When the Grieving Went Global

© Richard Wightman Fox 2015

On April 16, 1865, European newspapers published some “decisive news from the United States,” as Le Temps in Paris put it.  You’d think the decisive news would have been the assassination and death of Abraham Lincoln, the world-shattering event that took place on April 14-15. 

But in early 1865 no trans-Atlantic telegraphic cable linked the U. S. to Britain or the continent.  (The previously operational cable had failed.)  It took almost two weeks for news to travel from New York to London.  From there it could be swiftly relayed to Europe and on to Constantinople, Teheran, and other capitals.  The “decisive news” announced to European readers on April 16 concerned an event of April 3:  the fall of Richmond to Union troops.

When Europeans finally got wind of the assassination on April 26, Lincoln had been dead for 12 days and his funeral train was rolling through western New York on its way to Springfield.  On the following day, mourners deluged American consular buildings across Europe. 

In Paris thousands of French people, mainly students, pressed toward the U. S. mission.  The police blocked their path, fearful that a large, spontaneously formed crowd might prove unruly.  Only a few small groups were allowed in to offer their sympathies to American officials.

Within days U. S. diplomats in city after city were greeting delegations of mourners.  In Constantinople, various ethnic groups—Armenians, Greeks and Italians among them—arrived at the U. S. legation to express their condolences.  Hundreds were wearing black mourning badges and carrying Greek or Armenian flags.  One group displayed a framed photo of the Lincoln decorated with laurel.

In France, where the Second Republic had been toppled by Louis Napoleon’s coup d’état in 1851, public manifestations of affection for Lincoln were not permitted.  The autocratic government knew that “republicans” would draw attention to the beloved Lincoln’s well-known opposition to monarchy everywhere. 

Yet the French republican press was permitted to cover the American funeral events.  Detailed reports described the progress of the funeral train from city to city, and editorials elevated Lincoln to the company of the immortals— “the battalion of Plutarch,” as one paper put it. 

Le Temps hailed his character and his exploits, and cleverly slipped in an endorsement of the American republican way of life as the model for all nations:

“His life is one of the most striking examples of what intelligence, work, perseverance, honesty and common sense can do in a society devoted to all the free expressions of individual activity, and profoundly imbued with the democratic Spirit.”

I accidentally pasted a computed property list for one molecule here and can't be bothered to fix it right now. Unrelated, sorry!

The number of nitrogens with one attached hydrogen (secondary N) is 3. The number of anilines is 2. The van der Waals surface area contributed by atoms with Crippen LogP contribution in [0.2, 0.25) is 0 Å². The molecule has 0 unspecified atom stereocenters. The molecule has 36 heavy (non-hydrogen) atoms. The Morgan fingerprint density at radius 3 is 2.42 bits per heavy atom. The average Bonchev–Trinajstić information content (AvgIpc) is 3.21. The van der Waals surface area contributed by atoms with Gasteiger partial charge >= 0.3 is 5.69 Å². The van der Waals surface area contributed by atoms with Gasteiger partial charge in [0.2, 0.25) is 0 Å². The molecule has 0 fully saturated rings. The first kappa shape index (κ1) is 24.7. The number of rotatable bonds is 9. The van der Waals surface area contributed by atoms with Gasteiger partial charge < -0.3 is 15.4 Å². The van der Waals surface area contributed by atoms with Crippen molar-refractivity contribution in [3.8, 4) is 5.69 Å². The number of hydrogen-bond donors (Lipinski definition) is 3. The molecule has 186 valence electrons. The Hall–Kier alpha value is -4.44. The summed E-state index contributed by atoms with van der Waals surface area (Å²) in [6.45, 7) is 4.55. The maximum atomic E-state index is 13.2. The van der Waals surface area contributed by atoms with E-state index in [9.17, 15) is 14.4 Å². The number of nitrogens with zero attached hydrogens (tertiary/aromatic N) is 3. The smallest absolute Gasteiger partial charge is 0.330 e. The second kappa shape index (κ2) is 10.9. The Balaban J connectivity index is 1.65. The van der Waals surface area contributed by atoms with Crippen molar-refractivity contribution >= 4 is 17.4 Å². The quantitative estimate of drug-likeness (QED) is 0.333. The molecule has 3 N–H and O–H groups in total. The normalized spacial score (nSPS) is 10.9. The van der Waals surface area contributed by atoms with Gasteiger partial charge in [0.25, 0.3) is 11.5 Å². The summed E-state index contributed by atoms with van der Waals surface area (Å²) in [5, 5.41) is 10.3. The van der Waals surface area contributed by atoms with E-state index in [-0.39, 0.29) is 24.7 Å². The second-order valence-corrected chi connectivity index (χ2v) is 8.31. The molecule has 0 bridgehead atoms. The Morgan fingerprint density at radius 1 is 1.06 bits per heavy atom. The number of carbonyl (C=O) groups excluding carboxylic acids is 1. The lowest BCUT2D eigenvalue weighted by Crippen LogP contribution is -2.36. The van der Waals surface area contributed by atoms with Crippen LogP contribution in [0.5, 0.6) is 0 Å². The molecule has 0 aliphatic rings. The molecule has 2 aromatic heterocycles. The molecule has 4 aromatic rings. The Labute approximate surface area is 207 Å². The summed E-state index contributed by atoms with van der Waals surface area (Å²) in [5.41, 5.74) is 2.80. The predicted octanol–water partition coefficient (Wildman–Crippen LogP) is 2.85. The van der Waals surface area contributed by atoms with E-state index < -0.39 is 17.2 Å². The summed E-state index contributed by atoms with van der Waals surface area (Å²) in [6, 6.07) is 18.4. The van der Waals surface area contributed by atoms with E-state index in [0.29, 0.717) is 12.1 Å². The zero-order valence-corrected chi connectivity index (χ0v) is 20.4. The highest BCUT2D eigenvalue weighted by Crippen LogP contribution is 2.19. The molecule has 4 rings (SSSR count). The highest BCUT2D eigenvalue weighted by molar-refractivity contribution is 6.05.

Americans residing in France tried their best to grieve there just as they would have done at home.  The first step in public mourning for a civic hero like Lincoln involved assembling citizens in a public place to honor the “illustrious dead.”  The crowd would listen to eulogies and endorse stylized but heartfelt resolutions drawn up by a committee of dignitaries.

Since the French police looked askance at large American gatherings too, a committee of nine Americans circulated a letter summing up their feelings about Lincoln, got several hundred of their countrymen to sign it, and handed it over to the American Consul-General:

“Already the world is claiming for itself this last martyr to the cause of freedom,” they wrote, “and Abraham Lincoln has taken his place among the moral constellations which shall impart light and life to all coming generations.”

Meanwhile, a group of French republicans, including novelist-poet Victor Hugo and historian Jules Michelet, organized a campaign to spread the republican gospel by raising a subscription among working people for a tiny monument to Lincoln:  a gold médaille, featuring intricate images in relief, to be presented to Mary Lincoln.   

Ordinary citizens across France were asked to donate 10 centimes each for the medal.  In the end, despite a police campaign to interfere with the subscription, about 40,000 French people participated, and Mrs. Lincoln accepted the gift almost two years after her husband’s death.  (You can see the “Abraham Lincoln memorial medal” at <lincolncollection.org>; the collection also includes a “French silk Lincoln mourning ribbon” produced in Lyon, France in 1865.)